'Middle' Students Find Success Tutoring Peers, in N.Y.C. Study
In the midst of national debate over how to differentiate instruction, a new program shows potential to significantly boost mathematics and science learning by leveraging a group of students who often go unnoticed: middle-of-the-road achievers.
"One of our principals calls them our invisible middle," said Leslie S. Keiler, an associate professor of education at York College in the Queens borough of New York City.
The Peer Enabled Restructured Classroom program recruits average students to create a small army of teaching assistants in math and science that is significantly boosting both their own academic progress and that of their peers. The program, now operating in nine Big Apple secondary schools, was created by the National Science Foundation-funded Math-Science Partnership, a collaboration by researchers at several colleges in the city university system.
After a year in the program, students taught in PERC courses were 1.67 times as likely to pass the New York Regents biology exam and nearly twice as likely to pass the algebra test as matched students who had taken regular classes, according to a study by Sarah M. Bonner, an associate education professor at the City University of New York's Hunter College and the head of research and evaluation for PERC.
Moreover, of the students who participated in a separate PERC-based summer school after failing the associated Regents exam the previous January, 90 percent retake and pass the test at the end of the summer, compared with about 30 percent of students in regular New York City summer schools. (Student tutors are paid to participate in the summer program.)
It costs the 650-student East Bronx Academy for the Future, a public secondary school, about as much to use the PERC model for four classes in algebra, physics, and chemistry for one school year as it would to hire an additional teacher, according to Principal Sarah Scrogin. But, she added, "I think the benefit has been more than just hiring an additional teacher, because it's shifted practice" for all teachers. "There's more differentiation, more collaboration, and there's a model, so it's not just another change."
Ms. Scrogin said the program may be particularly helpful for overcrowded urban schools, which often have neither the resources nor the physical space to hire more staff.
In the packed freshman algebra classes at the 620-student Juan Morel Campos Secondary School in Brooklyn, it can be hard to differentiate instruction for the honors kids, the struggling students, and the vast, quiet group that just gets by.
"It's always been a challenge to give students the individual attention they need in a class of 33 or 34 students," said Josh F. Good, who teaches both standard and PERC algebra classes at Juan Morel Campos. "In classes [using peer tutors], we're able to cover much more than I can cover in my other classes, and I know every single student is engaged the entire time."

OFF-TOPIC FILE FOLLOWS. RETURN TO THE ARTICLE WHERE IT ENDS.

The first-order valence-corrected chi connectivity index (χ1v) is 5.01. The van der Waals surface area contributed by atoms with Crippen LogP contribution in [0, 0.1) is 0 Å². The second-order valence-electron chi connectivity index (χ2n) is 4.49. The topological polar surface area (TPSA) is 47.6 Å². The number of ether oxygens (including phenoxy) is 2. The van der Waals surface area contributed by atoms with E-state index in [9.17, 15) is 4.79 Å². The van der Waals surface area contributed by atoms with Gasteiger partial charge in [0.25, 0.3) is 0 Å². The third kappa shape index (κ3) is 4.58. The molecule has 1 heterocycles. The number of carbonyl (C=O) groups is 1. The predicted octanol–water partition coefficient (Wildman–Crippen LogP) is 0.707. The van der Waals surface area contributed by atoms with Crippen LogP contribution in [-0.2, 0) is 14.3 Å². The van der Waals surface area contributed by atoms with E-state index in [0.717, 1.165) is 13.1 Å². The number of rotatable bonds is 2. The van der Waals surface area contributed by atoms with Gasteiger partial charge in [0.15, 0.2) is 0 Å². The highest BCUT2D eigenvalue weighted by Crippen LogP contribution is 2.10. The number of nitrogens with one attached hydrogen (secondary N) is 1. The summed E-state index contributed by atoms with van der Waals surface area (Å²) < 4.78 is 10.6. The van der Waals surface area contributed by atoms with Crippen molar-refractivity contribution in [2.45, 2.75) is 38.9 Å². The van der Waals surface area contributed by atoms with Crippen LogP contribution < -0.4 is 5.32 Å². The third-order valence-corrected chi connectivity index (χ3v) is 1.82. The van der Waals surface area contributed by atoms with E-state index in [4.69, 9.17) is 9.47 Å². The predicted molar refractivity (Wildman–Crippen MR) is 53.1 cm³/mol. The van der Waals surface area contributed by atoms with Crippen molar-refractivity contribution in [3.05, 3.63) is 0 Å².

In each class, Mr. Good lays out new material, which is then reinforced in small groups of four to five students, each led by a teaching assistant. About one-quarter to one-third of teaching assistants are English-language learners, and Mr. Good noted that they often provide their own mini-lessons and additional explanations for students still learning English.
"I'm able to rely on them 100 percent," he said. "It's really changed the dynamic of what it means to be a strong student in our school."
Growing Student Leaders
The teaching assistants are drawn not from the ranks of honors students, but from rising 9th graders who earned on average 65 out of 100 on the state Regents exam in their subject. This score, while considered passing, is below the 75 required to be considered "college ready," and well below the admissions cutoffs of 75-80 among selective, four-year colleges in the state.
That means the Teaching Assistant Scholars come from a pool that is often overlooked for either academic intervention or leadership, according to Ms. Keiler, from the PERC leadership team.
"They're on track to graduate high school and go to college needing remediation," she said, "and after that, the stats look really bad" as students who need remediation in college are significantly less likely to graduate.
In addition to helping the freshman class, teaching assistants take a daily four-part training class, covering teaching strategies, personal goal-setting and time-management, advanced coursework in the subject, and college planning.
"What's the hardest is really the simple stuff," said Adonis Duran, a 10th grade algebra TAS, "like being patient with students, and all the different ways to say something if someone doesn't understand how you said it."
Mr. Duran said his own algebra skills have grown through teaching the younger students. In his first attempt at the Regents in algebra last January, he scored in the low 70s; on retaking the test this January, he earned an 85, fully "college ready."
"His confidence and his excitement in being here has really changed dramatically," Mr. Good said.
Mr. Duran is not alone. Ms. Bonner found more than twice as many teaching assistants passed the Regents in biology and algebra with "college ready" scores of at least 75 to 80 points than did demographically and academically similar peers drawn from matched comparison schools identified by the city education department.
"Of course, as principal, I like students passing exams," Ms. Scrogin said, adding, "but I think there is this cultural piece that happens, where kids become much more self-aware as learners—not just the tutors, but also the students being tutored."
Now in the fourth year of its second five-year NSF grant, the project is in talks to expand the program to other districts, including Miami and Washington.
Vol. 34, Issue 26, Page 9